How it works

The body uses tyrosine to make chemical messengers that are involved in conditions involving the brain such as mental alertness and many other cognitive functions.

 

Uses of L-Tyrosine

Uses of L-Tyrosine

Back to the inherited disorder phenylketonuria people who have this have low levels of tyrosine and they are advised to take 6 grams of tyrosine per 100 grams of protein to improve tyrosine levels in the body. Supposedly if you take tyrosine two hours before a test it will help improve memory in healthy people. It will also improve memory, mood and it does not improve mood or speed of reaction to visual or noise stimuli in healthy people.  This is not a proven fact though. Studies have verified that tyrosine does improve memory under stressful conditions as as cold-stress or multitasking.

It will improve mental alertness after loss of sleep. In lines with this Taking 150 mg/kg of tyrosine after someone has lost a night of sleep will help them stay awake three hours longer than they would have otherwise.

Attention Deficit Disorder (ADD) Supposedly taking tyrosine by mouth does not help adults with ADD. Furthermore, Attention deficit-hyperactivity disorder (ADHD). Taking tyrosine by mouth does not seem to help childhood ADHD. Tyrosine taken by mouth is ineffective in treating just mild depression. It don’t even crack major depressive disorders.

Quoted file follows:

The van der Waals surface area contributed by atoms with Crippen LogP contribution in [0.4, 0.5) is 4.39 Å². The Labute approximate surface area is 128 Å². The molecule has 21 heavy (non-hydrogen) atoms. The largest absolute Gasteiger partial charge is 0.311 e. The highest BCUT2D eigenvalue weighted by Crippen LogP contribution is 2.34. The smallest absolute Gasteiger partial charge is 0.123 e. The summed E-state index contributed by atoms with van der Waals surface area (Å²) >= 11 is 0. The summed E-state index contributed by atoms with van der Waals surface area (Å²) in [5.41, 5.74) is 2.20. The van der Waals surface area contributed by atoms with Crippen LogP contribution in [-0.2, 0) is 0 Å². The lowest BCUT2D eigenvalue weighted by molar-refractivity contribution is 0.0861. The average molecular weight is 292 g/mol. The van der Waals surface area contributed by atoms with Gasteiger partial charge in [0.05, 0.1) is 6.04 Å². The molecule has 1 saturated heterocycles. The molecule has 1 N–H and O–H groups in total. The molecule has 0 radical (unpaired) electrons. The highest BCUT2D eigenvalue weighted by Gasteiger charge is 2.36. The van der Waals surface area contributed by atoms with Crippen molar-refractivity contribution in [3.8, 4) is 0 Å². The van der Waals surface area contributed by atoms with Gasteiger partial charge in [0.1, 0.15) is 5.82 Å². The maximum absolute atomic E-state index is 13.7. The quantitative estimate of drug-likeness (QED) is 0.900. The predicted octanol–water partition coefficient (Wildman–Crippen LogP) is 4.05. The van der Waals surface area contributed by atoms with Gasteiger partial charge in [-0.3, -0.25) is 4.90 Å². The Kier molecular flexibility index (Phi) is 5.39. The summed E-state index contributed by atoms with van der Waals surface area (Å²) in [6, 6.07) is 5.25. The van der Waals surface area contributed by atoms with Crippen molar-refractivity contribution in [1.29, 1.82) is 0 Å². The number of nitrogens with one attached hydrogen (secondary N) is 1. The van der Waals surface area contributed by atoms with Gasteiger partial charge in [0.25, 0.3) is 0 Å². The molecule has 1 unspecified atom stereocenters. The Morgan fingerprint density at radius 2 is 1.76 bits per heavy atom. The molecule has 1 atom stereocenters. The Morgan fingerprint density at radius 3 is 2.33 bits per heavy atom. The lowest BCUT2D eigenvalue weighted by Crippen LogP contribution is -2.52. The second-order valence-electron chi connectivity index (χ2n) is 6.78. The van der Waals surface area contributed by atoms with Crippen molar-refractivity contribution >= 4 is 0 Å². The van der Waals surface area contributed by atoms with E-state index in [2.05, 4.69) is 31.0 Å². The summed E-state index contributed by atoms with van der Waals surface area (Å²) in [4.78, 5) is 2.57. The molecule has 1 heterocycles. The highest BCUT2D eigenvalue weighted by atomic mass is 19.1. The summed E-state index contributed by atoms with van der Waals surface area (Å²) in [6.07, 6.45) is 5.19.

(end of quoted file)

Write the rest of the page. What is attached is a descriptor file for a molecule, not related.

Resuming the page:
Tyrosine fails in exercise performance as well. Taking tyrosine before walking on a treadmill with a load carriage doesn’t help strength or endurance. Also, taking tyrosine, alone or with polydextrose 70, does not seem to improve heart rate or performance during a cycling test. In the above uses tyrosine seems pretty ineffective.
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L-Dopa Benefits, Uses, Side Effects and Dosages

You know that L-Dopa sounds like an illegal drug. It sounds like an illegal version of marijuana. So what type of benefits and uses could this drug offer. Definitely there are side effects to this chemical. It is said that beans are a good source of L-Dopa. If this is an illegal substance what could it benefit or what could it be used for.

 

What is L-Dopa

L-Dopa or levodopa is an amino acid that is manufactured and used as a normal biology of humans, animals, and some plants. Some animals and humans make it via biosynthesis from the amino acid L-tyrosine. L-Dopa is a precursor to the neurotransmitters dopamine, norepinephrine (noradrenaline), and epinephrine (adrenaline) collectively known as catecholamines. (any of a class of aromatic amines that includes a number of neurotransmitters such as epinephrine and dopamine.) It also mediates neurotrophic factor  by the brain and CNS. L-Dopa is a man-made drug as well being sold as a psychoactive drug with the INN levodopa; trade names include Sinemet, Pharmacopeia, Atamet, Stalevo, Madopar, and Prolopa. So the drug is manufactured naturally by the body and commercially by man. Which version is more powerful or damaging? As a clinical drug it  is used to treat Parkinson’s disease and dopamine-responsive dystonia. As a nootropic it is used to treat depression and anxiety. So it serves  a dual purpose as a clinical and a psychological drug.